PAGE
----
Wednesday, September 02, 2009

The Country Teacher

Went to see the Czech film "The Country Teacher," tonight. I can remember my early years teaching and the fearfulness of being gay and found out. This film is a sort of Lolita in reverse. Instead of a corrupt female child, we get an innocent 17 year old boy. Instead of a guilt ridden Humbert Humbert, ready to do anything to get his prize, we have a teacher who is filled with ideals and hesitation, consumed as much -- or more-- by love than lust. Rather than give the story away, I'll just say it is thought provoking. Perhaps its message is that love transcends lust. It won a film award in Iceland, and I think it has a bit of the Icelandic spirit. Here's the more conventional New York Times review:

Movie Review

The Country Teacher (2008)NYT Critics' Pick This movie has been designated a Critic's Pick by the film reviewers of The Times.

Ladislav Sedivy, left, and Pavel Liska in a scene from “The Country Teacher,” written and directed by Bohdan Slama.

March 27, 2009

Life Lessons Learned in Bucolic Classrooms


Published: March 27, 2009

Petr (Pavel Liska), the title character of “The Country Teacher,” is a pensive, bespectacled Czech in his 30s who impulsively leaves Prague to take a job teaching natural science in a rural village. Both his subject and the rustic environment play into the movie’s contemplation of biological diversity as it applies to human behavior, especially sexuality.
If the theme weren’t so delicately handled, the film’s ideas about morality and desire might come across as a didactic lecture on tolerance and forgiveness. But Mr. Liska’s deep, quiet performance in the movie, which was written and directed by Bohdan Slama (“Something Like Happiness,” “Wild Bees”), and the film’s portrayal of farm life as a rugged pastorale lends “The Country Teacher” a foundation of visceral truth.
Quite early on, it is revealed that Petr is gay, but out of fear of persecution in his new job, innate reticence and shame he keeps this information to himself. Prague’s world of parties and casual hookups was not to his liking. When a former boyfriend (Marek Daniel), with whom he was never in love, shows up and pesters him to have sex, Petr demurs. It is easy to see why he lost interest in this loud, hard-drinking party animal and mischief maker. At the same time, it is equally clear why Petr might have initially been drawn to him: opposites attract.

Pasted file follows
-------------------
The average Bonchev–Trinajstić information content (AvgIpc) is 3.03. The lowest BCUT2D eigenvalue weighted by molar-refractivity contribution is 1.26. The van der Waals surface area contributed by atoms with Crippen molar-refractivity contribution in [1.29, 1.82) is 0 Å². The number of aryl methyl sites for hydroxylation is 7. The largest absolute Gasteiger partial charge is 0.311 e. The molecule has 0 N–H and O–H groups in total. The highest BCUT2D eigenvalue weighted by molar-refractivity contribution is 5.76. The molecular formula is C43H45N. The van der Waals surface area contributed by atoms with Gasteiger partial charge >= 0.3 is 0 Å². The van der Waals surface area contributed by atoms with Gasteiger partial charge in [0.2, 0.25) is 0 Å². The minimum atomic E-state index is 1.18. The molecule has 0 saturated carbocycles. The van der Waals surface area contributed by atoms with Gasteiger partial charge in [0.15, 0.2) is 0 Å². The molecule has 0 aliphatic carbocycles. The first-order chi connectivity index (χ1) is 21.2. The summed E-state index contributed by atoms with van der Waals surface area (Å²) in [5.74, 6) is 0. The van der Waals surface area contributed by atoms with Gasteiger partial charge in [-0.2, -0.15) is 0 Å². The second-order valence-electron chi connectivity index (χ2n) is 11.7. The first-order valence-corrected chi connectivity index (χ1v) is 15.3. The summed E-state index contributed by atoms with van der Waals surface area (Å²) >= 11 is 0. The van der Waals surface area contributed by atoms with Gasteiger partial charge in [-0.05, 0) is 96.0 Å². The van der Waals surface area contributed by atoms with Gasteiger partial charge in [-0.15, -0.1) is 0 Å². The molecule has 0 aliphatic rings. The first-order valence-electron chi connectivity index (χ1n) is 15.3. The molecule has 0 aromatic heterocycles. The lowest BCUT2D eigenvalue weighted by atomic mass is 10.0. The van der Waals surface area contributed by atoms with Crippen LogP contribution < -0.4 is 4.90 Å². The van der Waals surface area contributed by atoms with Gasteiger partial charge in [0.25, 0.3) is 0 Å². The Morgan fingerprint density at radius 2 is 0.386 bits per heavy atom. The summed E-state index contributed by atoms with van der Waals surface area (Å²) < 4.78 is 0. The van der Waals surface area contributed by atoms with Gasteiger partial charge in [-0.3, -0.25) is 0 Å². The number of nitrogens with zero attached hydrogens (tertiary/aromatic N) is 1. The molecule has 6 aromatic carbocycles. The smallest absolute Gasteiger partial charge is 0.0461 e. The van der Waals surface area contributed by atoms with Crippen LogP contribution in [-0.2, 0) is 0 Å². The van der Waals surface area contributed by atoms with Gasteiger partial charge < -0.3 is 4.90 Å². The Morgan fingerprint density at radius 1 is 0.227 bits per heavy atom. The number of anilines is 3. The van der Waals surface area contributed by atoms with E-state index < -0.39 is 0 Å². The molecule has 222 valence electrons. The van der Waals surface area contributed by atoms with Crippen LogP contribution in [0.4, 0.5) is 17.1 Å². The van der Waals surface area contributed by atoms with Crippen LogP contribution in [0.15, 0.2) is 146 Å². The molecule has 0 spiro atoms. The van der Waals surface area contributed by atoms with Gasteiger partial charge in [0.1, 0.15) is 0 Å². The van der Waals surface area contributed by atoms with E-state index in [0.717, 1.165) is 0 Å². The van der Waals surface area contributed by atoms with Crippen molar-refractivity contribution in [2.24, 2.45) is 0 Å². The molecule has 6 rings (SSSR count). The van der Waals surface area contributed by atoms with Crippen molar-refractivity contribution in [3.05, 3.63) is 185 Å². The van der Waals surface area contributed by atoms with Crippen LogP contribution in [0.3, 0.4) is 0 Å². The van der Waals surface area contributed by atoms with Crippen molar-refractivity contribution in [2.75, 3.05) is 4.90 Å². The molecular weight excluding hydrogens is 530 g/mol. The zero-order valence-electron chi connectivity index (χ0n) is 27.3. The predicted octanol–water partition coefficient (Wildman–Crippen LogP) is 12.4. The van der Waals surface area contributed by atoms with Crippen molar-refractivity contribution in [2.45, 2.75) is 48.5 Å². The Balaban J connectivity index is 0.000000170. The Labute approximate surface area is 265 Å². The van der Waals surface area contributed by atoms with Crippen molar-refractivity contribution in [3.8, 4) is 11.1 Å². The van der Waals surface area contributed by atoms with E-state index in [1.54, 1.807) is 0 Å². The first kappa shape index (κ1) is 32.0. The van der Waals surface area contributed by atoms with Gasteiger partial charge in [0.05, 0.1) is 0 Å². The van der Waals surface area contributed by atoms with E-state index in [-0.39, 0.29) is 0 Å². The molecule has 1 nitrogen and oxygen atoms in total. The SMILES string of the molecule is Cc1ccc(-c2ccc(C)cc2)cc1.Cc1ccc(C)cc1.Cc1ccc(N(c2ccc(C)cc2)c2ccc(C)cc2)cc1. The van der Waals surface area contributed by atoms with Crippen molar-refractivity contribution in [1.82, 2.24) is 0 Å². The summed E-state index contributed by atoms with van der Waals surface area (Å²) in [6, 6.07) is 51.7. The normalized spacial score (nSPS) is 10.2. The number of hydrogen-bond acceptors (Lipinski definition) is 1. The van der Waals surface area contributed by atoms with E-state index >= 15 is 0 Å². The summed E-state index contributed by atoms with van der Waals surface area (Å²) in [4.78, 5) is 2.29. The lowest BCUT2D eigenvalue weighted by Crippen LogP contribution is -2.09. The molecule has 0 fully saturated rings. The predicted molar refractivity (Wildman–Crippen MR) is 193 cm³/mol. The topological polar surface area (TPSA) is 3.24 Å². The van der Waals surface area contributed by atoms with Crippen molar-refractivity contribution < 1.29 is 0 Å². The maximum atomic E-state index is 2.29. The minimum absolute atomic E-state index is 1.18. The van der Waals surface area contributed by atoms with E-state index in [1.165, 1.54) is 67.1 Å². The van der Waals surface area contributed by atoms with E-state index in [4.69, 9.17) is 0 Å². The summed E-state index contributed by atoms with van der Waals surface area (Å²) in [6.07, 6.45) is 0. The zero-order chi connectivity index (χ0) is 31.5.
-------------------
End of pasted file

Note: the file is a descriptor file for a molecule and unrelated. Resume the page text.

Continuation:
Unfailingly polite and helpful, Petr retreats into classical music, remaining aloof from the local farmers who have the rowdy solidarity of people who live close to the earth and depend on one another’s labor. The film’s most remarkable scene observes the birth of a calf, which requires three people straining at the ropes attached to its feet to extract it from its mother.

Petr is temporarily housed near the school at the farm of Marie (Zuzana Bydzovska), a lean, weatherbeaten woman with a bitter marital history who is bringing up an unruly teenage son, Lada (Ladislav Sedivy). When Marie casually signals her availability to Petr, he gently fends off her advances. She assumes that it is because she is too old for him, and he doesn’t correct her.

Meanwhile, he harbors a secret crush on Marie’s wiry 17-year-old son, who lolls in the hay with his girlfriend in a state of perpetual heat. As Petr’s desire intensifies, he expresses his adoration by tutoring the boy, who responds to his attention and demonstrates a newfound interest in his studies.

The sad, serious joke of “The Country Teacher” is that the tender love and care Petr lavishes can’t begin to kindle desire in a young, straight teenager who is entirely unaware of Petr’s true feelings. Eventually, against his better judgment, Petr makes his move. His nature has its way. The flesh is weak, and lust is lust, no matter how many lofty, well-meaning gestures are thrown in as camouflage.

“The Country Teacher” suggests a gay-straight variation on Somerset Maugham’s “Rain,” with the melodrama tempered, the story given a soft landing.


Written and directed by Bohdan Slama; director of photography, Divis Marek; edited by Jan Danhel; music by Vladimir Godar; production designers, Vaclav Novak and Petr Pistik; produced by Pavel Strnad, Petr Oukropec, Karl Baumgartner and Thanassis Karathanos; released by Film Movement. In Czech, with English subtitles. Running time: 1 hour 53 minutes. This film is not rated.

WITH: Pavel Liska (Teacher), Zuzana Bydzovska (Marie), Ladislav Sedivy (Boy), Marek Daniel (Boyfriend), Tereza Voriskova (Popsie) and Milos Cernousek (School Principal).

No comments:

Post a Comment